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Species guide

The biology of jellfish

The butterflies of the sea

Jellyfish are marine invertebrates that look very fragile since more than 95% of their bodies consist of water molecules; their transparency allows them to be completely camouflaged in the sea. They live in the open sea, where they move around on the currents, although they can also move by rhythmically beating their umbrella mass. They are members of the group called cnidarians (cnide-nettle in Greek), along with anemones and corals, and characteristically have stinging cells, called cnydocists, covering their tentacles which they use for defence and to catch their food. There are around 200 different species of jellyfish, which range in size from 2 cm to 2 m in diameter, and they can have tentacles as long as 40m.

During their life cycle many jellyfish have two different life forms, just as butterflies and caterpillars are two different forms, so we could call them butterflies of the sea. One life form is fixed to the seabed, the polyp, and the other, the jellyfish, lives freely in the open sea where it moves on the marine current. Adult jellyfish reproduce sexually and create larvae, the planulas, which attach themselves to the sea bed to form polyps. These polyps reproduce asexually through a germination process and under certain environmental conditions will generate the small ephyras that eventually become jellyfish.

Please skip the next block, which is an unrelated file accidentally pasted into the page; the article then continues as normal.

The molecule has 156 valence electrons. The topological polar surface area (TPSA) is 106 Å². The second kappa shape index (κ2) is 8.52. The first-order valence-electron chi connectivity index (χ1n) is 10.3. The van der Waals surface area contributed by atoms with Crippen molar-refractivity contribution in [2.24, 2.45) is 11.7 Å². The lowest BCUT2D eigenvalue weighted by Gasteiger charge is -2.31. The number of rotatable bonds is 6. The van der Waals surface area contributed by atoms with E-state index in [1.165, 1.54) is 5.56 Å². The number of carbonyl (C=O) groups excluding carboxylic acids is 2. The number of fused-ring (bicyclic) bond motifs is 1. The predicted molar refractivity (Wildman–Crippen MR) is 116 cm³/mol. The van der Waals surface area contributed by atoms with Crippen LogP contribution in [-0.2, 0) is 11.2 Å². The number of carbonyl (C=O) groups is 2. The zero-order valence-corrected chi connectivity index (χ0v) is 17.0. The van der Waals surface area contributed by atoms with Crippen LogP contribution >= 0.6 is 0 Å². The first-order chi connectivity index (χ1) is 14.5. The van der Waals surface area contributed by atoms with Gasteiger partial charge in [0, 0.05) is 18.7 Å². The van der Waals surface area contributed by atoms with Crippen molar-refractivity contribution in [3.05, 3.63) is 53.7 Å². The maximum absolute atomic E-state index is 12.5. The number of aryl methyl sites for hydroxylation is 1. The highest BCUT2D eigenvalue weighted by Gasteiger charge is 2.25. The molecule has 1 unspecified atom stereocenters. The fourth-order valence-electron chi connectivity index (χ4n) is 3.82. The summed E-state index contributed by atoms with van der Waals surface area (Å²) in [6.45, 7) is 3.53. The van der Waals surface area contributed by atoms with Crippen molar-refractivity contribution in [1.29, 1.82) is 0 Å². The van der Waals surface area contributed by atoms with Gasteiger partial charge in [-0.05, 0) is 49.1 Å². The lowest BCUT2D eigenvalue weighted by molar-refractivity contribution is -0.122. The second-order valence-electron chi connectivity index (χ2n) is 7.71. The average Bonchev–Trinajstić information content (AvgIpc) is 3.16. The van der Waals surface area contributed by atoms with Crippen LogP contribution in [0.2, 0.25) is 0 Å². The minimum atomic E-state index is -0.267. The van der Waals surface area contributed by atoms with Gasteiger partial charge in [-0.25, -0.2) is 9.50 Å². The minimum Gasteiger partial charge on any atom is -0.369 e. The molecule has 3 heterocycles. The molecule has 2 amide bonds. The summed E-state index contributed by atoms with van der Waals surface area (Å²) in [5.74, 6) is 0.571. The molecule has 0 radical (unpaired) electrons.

The proliferation of jellyfish

During the spring and summer the temperature of the costal water is similar to that of the water at sea. The adult jellyfish, that have spent the year on the sea bed in the form of a polyp, are dragged by the surface marine currents towards the coast. The changing environmental conditions, with milder winters and hotter summers, and the reduction in the number of natural predators, such as turtles and tuna, due to over-fishing, are some of the factors causing an increase in swarms of jellyfish along the beaches.

In collaboration with: The Spanish National Research Council (CSIC), through the Marine Science Institute and Barcelona Aquarium, has provided information so that it can raise awareness about jellyfish and the need for society to preserve the marine environment.